**spoiler alert** Every school child in Canada learns about the Last Franklin Expedition; the myth, the legend and the few known hard facts. In its ti...more**spoiler alert** Every school child in Canada learns about the Last Franklin Expedition; the myth, the legend and the few known hard facts. In its time the fate of the 128 officers and crew was the world's greatest mystery and was only conclusively solved in the late 20th Century, almost 150 years after Franklin sailed two ships out of Liverpool and into the arctic.
Brandt supplies a wealth of historical information and deftly weaves it into a gripping and, ultimately, tragic story. Not only does Brandt recount the Last Franklin Expedition of 1845, he charts the entire history of the search for the North West Passage from the 16th Century to the modern day. He details the expeditions by land and by sea in a compelling narrative rather than just a dry recitation of dates and facts. He also provides the historical context of the quest for the North West Passage and the biographies of those men and women who gave their lives to its discovery.
Brandt easily and clearly evokes the Canadian High Arctic, bringing the bleak and sometimes bizarre geography. While the reader, in particular the listener, could benefit by reference to a map of the arctic, never once does Brandt fail to give a sense of scale, environment and sheer distance. Brandt does a masterful job of transporting the reader to the astounding and deadly landscape.
No mystery should have its end revealed too soon and Brandt keeps the reader in suspense. While most of us know what the ultimate end met by Franklin and his men, Brandt cleverly leaves the details until the end when he tells the stories of the several rescue missions what what they conjectured and eventually discovered. Here, again, Brandt shows a deft hand in providing the historical context, following the efforts of Franklin's wife, Jane and her quest to uncover what happened to her husband and his men.
Brandt also evokes the tragedy, the heroism and the pathos of those men at the last, describing the effects and consequences of the environment they braved.
Simon Vance's narration is magnificent, his cadence and inflection lend a certain British seriousness and gravity to the tale. His voice itself is delightful to the ear and truly brings Brandt's book to life.
Anyone who is enthralled by the arctic, or tales of heroism, or indeed, the history of the Last Franklin Expedition should not miss this book. The wealth of historical detail is enlightening, the explication of the personalities is edifying and the tragic tale astounding. This is easily one of the best books I have read this year.
One last note for genre readers. This book would make an excellent companion to Dan Simmons' novel The Terror. Simmons terrifying novel "fills in" the blank spaces and the remaining mysteries of the Last Franklin Expedition in a quite literally chilling story of madness, monsters and murder. And, if you have read The Man Who Ate His Boots I would recommend reading Simmons' novel as well. Simmons does a fantastic job of bringing the arctic to life in a way Brandt does not, and he remains as true as possible to the know facts. Also and excellent read.(less)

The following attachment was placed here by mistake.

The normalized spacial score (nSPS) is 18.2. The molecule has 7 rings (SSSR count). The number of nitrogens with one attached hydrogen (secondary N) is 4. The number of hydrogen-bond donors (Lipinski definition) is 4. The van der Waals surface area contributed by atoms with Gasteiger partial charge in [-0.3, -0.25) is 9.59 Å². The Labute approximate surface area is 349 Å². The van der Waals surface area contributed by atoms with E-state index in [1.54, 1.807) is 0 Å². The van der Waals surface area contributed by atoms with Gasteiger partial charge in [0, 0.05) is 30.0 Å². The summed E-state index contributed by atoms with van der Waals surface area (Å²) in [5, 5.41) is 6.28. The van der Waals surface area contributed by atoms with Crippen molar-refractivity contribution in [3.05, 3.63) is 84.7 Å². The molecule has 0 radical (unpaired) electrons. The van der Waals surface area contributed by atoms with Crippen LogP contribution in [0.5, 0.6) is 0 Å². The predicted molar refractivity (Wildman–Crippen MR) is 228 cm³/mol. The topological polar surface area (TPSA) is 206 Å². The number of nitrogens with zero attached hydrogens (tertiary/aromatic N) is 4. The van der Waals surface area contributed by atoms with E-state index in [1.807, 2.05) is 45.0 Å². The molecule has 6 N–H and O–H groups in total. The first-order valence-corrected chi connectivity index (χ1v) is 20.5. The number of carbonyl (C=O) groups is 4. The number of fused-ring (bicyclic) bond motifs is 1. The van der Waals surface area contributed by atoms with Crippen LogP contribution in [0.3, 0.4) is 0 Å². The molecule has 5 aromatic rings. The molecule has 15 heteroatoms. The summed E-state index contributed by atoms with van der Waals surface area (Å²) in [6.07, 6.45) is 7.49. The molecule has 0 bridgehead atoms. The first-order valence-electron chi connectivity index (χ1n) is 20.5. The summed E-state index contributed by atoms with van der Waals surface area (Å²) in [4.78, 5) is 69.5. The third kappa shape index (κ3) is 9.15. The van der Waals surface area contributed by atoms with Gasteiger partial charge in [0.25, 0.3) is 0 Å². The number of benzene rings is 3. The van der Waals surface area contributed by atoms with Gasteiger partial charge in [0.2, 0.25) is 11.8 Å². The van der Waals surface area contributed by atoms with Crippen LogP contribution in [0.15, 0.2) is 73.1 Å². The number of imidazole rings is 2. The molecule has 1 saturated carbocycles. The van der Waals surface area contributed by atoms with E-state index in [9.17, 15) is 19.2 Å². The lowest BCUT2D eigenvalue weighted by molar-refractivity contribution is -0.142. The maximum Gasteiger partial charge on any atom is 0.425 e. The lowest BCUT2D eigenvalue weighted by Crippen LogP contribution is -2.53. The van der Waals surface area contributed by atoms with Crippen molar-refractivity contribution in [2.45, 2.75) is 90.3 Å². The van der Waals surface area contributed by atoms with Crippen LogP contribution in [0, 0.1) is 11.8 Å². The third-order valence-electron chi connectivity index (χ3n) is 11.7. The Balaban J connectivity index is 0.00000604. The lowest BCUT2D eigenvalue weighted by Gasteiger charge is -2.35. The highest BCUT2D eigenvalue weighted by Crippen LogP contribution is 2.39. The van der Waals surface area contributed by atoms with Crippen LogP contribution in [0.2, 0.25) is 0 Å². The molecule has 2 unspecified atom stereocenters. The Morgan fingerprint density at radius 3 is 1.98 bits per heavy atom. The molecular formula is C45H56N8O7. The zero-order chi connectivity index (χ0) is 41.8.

A very interesting read. Fagan takes what would normally be a dry and tedious examnation of Early Modern Humans, their enivronment and culture and mak...moreA very interesting read. Fagan takes what would normally be a dry and tedious examnation of Early Modern Humans, their enivronment and culture and makes it a living, breathing history. Fagan brings the landscape of Europe of 100 000 to 15 000 years ago alive with anecdotes and vignettes of what life must have been like for our Cro-Magnon ancestors.
A wealth of detail about the habits, prey, tools and societies of Ice Age man does not overwhelm the essential narative Fagan presents. He traces the hardships of life in the last Glacial Maximum and how man adapted his way of life and his tools to survive. The careful reader will also take away a subtle warning of how the enivronment, and most especially climate change, can radically effect humanity.
A great read for anyone interested in the origins of modern humans, pre-history and anthropology. Accessable by the lay reader, requiring only the most basic understanding of anthropology and pre-history.(less)
A well researched treatise on the infamous 1605 Gunpowder Plot. Readers expecting a more "exciting" or "sensational" treatment of Guy Fawkes will be d...moreA well researched treatise on the infamous 1605 Gunpowder Plot. Readers expecting a more "exciting" or "sensational" treatment of Guy Fawkes will be disappointed, but for those with a more academic interest in the history of the Gunpowder Plot will find this book rich in detail and information. Fraser focuses on the men, women and families of the plotters, and on the men who prosecuted them. Very necessary context is provided by Faser, clarifying the politics, society, religions and prevailing attitudes of late Elizabethan and early Jocobian England. Also of interest is her detailing of the ongoing controversy in academia concering the Gunpowder Plot.
The Gunpowder Plot is a detailed, if at times dry, examination of the people, places and actions surrounding the abortive attack on King and Parliament on 5 November 1605. It is well recommended for those with a historical bent.(less)